Adobe Edge Animate – Rocky Nook’s elegant new software how-to guide – #webdesign #bookreview

adobe_edge_animate

Adobe Edge Animate

Using Web Standards to Create Interactive Websites

Simon Widjaja
(Rocky Nook – paperback, Kindle)

Simon Widjaja’s new book is both elegant and practical. It is elegantly structured and illustrated, and it is practical in its approach to showing how to use Adobe Edge Animate.

That software package, Widjaja says, “is a multimedia authoring tool based on open web standards….Compositions created with Edge Animate can be used in browser applications and apps on mobile devices, but also in digital publications created with Adobe Digital Publishing Suite or Apple iBooks Author.”

Widjaja is an experienced Edge developer, as well as programmer, author, IT trainer, and Flash developer.

Not only does his book show how to design and create animations. He also demonstrates “solutions that go beyond the application’s standard functions,” including “integration into external systems and extensibility with additional frameworks and custom components.”

The Edge Animate runtime, he notes, “is largely based on the popular jQuery JavaScript framework.” So external HTML and JavaScript components can be placed into Edge Animate compositions, and Edge Animate users can create their own components.

The 220-page book (translated from German by Susan Spies) is divided into seven chapters, with numbered subheadings and sub-subheadings. The chapters are:

Chapter 1: Introduction — Contains “basic information on the current status quo in web standards” and how they apply to understanding and using Edge Animate.

Chapter 2: Getting to know the authoring tool – Provides an overview of Edge Animate’s interface and its wide range of functions.

Chapter 3: Design – Shows how to use the functions for creating graphic elements, how to work with assets such as images and fonts, and how to “create more complex layouts.”

Chapter 4: Animation – Introduces the Timeline and the Pin and explains “how to animate  your compositions using keyframes.”

Chapter 5: Interaction – Focuses on Edge Animate’s API and “how to implement various actions.”

Chapter 6: Publication –Explores the “the various publishing options available…in Edge Animate and explains the necessary preparations…for publishing your composition on the web or within a digital publication. Also looks at “how your creative work can be integrated into a content management system.”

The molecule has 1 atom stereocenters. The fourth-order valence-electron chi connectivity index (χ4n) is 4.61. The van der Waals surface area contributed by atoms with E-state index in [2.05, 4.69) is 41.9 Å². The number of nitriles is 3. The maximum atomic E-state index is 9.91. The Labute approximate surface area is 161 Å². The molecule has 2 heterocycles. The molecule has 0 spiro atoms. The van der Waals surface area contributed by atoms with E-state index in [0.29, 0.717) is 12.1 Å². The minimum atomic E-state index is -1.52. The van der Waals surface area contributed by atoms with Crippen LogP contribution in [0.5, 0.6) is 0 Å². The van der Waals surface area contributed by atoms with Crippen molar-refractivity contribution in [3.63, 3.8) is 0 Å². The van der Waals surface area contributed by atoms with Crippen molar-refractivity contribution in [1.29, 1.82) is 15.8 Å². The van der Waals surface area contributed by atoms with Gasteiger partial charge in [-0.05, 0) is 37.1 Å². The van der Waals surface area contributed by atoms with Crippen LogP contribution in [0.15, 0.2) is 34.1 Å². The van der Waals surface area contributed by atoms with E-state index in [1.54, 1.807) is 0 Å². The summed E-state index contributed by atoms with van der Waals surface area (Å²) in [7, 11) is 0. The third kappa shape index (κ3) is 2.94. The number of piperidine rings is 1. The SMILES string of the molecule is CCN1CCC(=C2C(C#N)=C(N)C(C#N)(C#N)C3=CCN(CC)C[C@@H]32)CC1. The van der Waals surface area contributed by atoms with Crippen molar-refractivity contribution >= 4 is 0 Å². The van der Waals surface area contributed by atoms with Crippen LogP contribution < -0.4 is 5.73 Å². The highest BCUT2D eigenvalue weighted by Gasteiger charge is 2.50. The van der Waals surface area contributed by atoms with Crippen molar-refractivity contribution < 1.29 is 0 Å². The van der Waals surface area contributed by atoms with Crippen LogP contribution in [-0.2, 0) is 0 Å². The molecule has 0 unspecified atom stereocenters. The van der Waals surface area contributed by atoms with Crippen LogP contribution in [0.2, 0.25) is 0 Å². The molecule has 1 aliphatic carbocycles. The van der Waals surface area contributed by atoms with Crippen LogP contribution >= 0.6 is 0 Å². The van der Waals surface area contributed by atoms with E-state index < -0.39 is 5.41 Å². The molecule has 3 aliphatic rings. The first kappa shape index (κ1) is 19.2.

Chapter 7: Advanced Tips – Covers “a range of extensions you will need to make your projects perform well on the web.”

Widjaja’s Adobe Edge Animate seems an excellent fit for Rocky Nook’s stated 2014 mission, which is “to publish books on cutting-edge developments in photography, imaging, and technology that really matter, and to focus on practical usage that will enhance capabilities. Our ultimate goal,” the company says, “is to foster image quality.”

With this book and Adobe Edge Animate, you definitely can learn how to boost the quality of images, using effective animated presentations on the web, in apps, and in other publications.

One e-book caution: This book “has complex layouts and has been optimized for reading on devices with larger screens.” In other words, do not try to read it on a phone or small tablet.

Si Dunn

WebGL: Up and Running – 3D Web graphics for the beginner, with expert guidance – #bookreview

WebGL: Up and Running
Tony Parisi
(O’Reilly,
paperbackKindle)

“WebGL,” Tony Parisi notes, “brings 3D to the browser, providing a JavaScript interface to the graphics hardware on your machine.”

Parisi is co-creator of the VRML and X3D languages which have become ISO standards for networked 3D graphics. So he knows a bit about using WebGL (Web Graphics Library) for low-level 3D renderings on the Web. If you are ready to give Web 3D graphics a try, you need WebGL: Up and Running.

Parisi’s new book is a well-written “quick introduction” to 3D programming. It has 211 pages and numerous code examples and screen shots. And it is organized into eight chapters and an appendix that provides links to several WebGL resources.

The first two chapters offer an overview of the WebGL API and Three.js, the open source JavaScript library that is used in the programming examples.

Chapters 3 through 6 focus on “the details of programming graphics, animation, and interaction” and explore “WebGL’s breakthrough capabilities for integrating 2D and 3D into a seamless user experience.”

Chapters 7 and 8 look at “real-world WebGL production topics, from authoring tools and file formats to building robust and secure WebGL applications.” Also in`Chapter 8, Parisi shows how to build a full WegGL application, a racing game.

You will need some familiarity with HTML, CSS, JavaScript, jQuery and Ajax to use this book. But you won’t need prior 3D graphics experience. The author’s goal is to get you up and running well enough that you can start using WebGL and learning as you go.

Still, “even the 3D graphics expert will learn something new” from this how-to guide, promises Ken Russell, the Khronos Group’s WebGL Working Group chair, in the Foreword to WebGL: Up and Running.

Si Dunn